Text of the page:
Collaborating with Reed on the new study will be VCU co-investigators Colleen Jackson-Cook, Ph.D., a member of the Cancer Molecular Genetics research program at Massey and professor of pathology, human and molecular genetics, and obstetrics and gynecology at the School of Medicine and director of the Molecular Cytogenetic Diagnostic Testing Laboratory in the Division of Molecular Diagnostics; Amir Toor, M.D., a member of the Developmental Therapeutics research program at Massey and professor in the Division of Hematology, Oncology and Palliative Care in the Department of Internal Medicine at the School of Medicine; and Alden Chesney, M.D., associate professor of pathology in the Department of Pathology at the School of Medicine.

“I am delighted to collaborate on this research project to develop a novel assay for the detection of IGH rearrangements in patients with myeloma and other conditions,” Jackson-Cook said. “Recognition of the partner chromosome involved in an IGH rearrangement has emerged as an important prognostic indicator for patients. Moreover, characterization of these rearrangements is important for the clinical management of these patients, including decisions regarding therapy regimens that will yield optimal results with minimal adverse side effects.”

As director of a clinical cytogenetics testing lab, Jackson-Cook sees firsthand the need for an improved assay that is time and cost-efficient.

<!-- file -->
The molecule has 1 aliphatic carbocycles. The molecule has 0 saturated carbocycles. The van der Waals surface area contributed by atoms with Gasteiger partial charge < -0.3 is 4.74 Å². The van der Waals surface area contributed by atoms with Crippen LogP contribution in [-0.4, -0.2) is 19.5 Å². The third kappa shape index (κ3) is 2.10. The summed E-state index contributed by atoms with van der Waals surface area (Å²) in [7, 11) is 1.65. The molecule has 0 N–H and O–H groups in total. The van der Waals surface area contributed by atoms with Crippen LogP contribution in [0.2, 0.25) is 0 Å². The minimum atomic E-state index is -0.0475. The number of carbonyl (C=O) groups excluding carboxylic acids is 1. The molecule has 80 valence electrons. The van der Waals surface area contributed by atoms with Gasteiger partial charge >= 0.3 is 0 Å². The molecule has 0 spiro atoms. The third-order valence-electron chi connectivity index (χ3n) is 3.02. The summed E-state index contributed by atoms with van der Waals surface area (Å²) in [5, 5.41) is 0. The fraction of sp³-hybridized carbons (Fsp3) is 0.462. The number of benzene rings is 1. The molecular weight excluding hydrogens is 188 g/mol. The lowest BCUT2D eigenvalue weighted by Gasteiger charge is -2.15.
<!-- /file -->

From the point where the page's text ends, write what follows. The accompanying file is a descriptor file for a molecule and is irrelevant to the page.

“While this funded research project focuses on creating a new nanosequencing technique for identifying the multiple types of translocations involving the IGH locus, the methodology that will be optimized has extraordinary potential for use in developing additional tests and could lead to significant improvements in diagnostic testing strategies.”

Chesney also expressed excitement about this novel technique. “Our results to date are quite encouraging and I eagerly look forward to continuing to work with our collaborators in developing DNA nanotechnology for rapid and accurate molecular diagnosis in blood cancers,” he said.

Toor added that DNA barcoding allows an unprecedented level of sensitivity and accuracy when examining DNA mutations involving exchange of genetic material between different chromosomes.

“Not only will this allow accurate initial diagnosis but it will also enable monitoring and detection of previously undetectable disease following therapy,” he said. “The research project funded by the CHRB is just the beginning of the application of this technique, it will eventually see application in the diagnosis and management of solid organ cancers and congenital diseases, which alter chromosomal structure.”

The Commonwealth Health Research Board was created by the General Assembly to support research efforts that have the potential of maximizing human health benefits for Virginia residents, including traditional medical and biomedical research relating to the causes and cures of diseases, as well as research related to health services and the delivery of health care. Since its inception, the board has awarded 215 grants totaling roughly $17.8 million to institutions of higher education and other organizations that conduct health-related research in Virginia.